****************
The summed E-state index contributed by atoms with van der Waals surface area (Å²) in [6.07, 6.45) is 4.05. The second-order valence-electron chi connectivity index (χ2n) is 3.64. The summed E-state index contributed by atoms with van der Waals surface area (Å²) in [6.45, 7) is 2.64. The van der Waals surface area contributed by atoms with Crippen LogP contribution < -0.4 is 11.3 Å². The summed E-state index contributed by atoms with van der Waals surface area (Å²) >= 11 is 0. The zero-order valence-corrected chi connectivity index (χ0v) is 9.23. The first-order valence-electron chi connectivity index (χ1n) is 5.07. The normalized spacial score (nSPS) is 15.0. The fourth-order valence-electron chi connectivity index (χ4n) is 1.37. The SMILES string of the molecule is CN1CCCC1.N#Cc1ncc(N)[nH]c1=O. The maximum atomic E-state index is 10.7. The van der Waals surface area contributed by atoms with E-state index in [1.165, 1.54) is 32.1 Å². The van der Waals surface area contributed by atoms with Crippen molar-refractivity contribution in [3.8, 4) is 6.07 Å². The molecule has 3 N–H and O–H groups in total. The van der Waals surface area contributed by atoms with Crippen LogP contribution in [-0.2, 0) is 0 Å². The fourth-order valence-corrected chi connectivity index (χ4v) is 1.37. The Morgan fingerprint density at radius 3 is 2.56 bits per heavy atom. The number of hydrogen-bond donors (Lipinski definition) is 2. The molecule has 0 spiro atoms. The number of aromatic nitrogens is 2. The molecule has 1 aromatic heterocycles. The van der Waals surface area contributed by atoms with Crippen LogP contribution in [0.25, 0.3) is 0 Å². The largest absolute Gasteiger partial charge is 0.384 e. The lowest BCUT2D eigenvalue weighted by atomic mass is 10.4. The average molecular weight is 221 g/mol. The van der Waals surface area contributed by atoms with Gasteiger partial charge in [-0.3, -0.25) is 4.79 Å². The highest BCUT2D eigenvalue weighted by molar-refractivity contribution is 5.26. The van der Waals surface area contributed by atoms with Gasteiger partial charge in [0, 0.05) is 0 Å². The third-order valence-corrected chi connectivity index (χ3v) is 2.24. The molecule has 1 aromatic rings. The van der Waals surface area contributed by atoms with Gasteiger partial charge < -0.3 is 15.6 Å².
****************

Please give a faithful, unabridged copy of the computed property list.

The summed E-state index contributed by atoms with van der Waals surface area (Å²) in [6.07, 6.45) is 4.05. The second-order valence-electron chi connectivity index (χ2n) is 3.64. The summed E-state index contributed by atoms with van der Waals surface area (Å²) in [6.45, 7) is 2.64. The van der Waals surface area contributed by atoms with Crippen LogP contribution < -0.4 is 11.3 Å². The summed E-state index contributed by atoms with van der Waals surface area (Å²) >= 11 is 0. The zero-order valence-corrected chi connectivity index (χ0v) is 9.23. The first-order valence-electron chi connectivity index (χ1n) is 5.07. The normalized spacial score (nSPS) is 15.0. The fourth-order valence-electron chi connectivity index (χ4n) is 1.37. The SMILES string of the molecule is CN1CCCC1.N#Cc1ncc(N)[nH]c1=O. The maximum atomic E-state index is 10.7. The van der Waals surface area contributed by atoms with E-state index in [1.165, 1.54) is 32.1 Å². The van der Waals surface area contributed by atoms with Crippen molar-refractivity contribution in [3.8, 4) is 6.07 Å². The molecule has 3 N–H and O–H groups in total. The van der Waals surface area contributed by atoms with Crippen LogP contribution in [-0.2, 0) is 0 Å². The fourth-order valence-corrected chi connectivity index (χ4v) is 1.37. The Morgan fingerprint density at radius 3 is 2.56 bits per heavy atom. The number of hydrogen-bond donors (Lipinski definition) is 2. The molecule has 0 spiro atoms. The number of aromatic nitrogens is 2. The molecule has 1 aromatic heterocycles. The van der Waals surface area contributed by atoms with Crippen LogP contribution in [0.25, 0.3) is 0 Å². The largest absolute Gasteiger partial charge is 0.384 e. The lowest BCUT2D eigenvalue weighted by atomic mass is 10.4. The average molecular weight is 221 g/mol. The van der Waals surface area contributed by atoms with Gasteiger partial charge in [-0.3, -0.25) is 4.79 Å². The highest BCUT2D eigenvalue weighted by molar-refractivity contribution is 5.26. The van der Waals surface area contributed by atoms with Gasteiger partial charge in [0, 0.05) is 0 Å². The third-order valence-corrected chi connectivity index (χ3v) is 2.24. The molecule has 1 aromatic rings. The van der Waals surface area contributed by atoms with Gasteiger partial charge < -0.3 is 15.6 Å².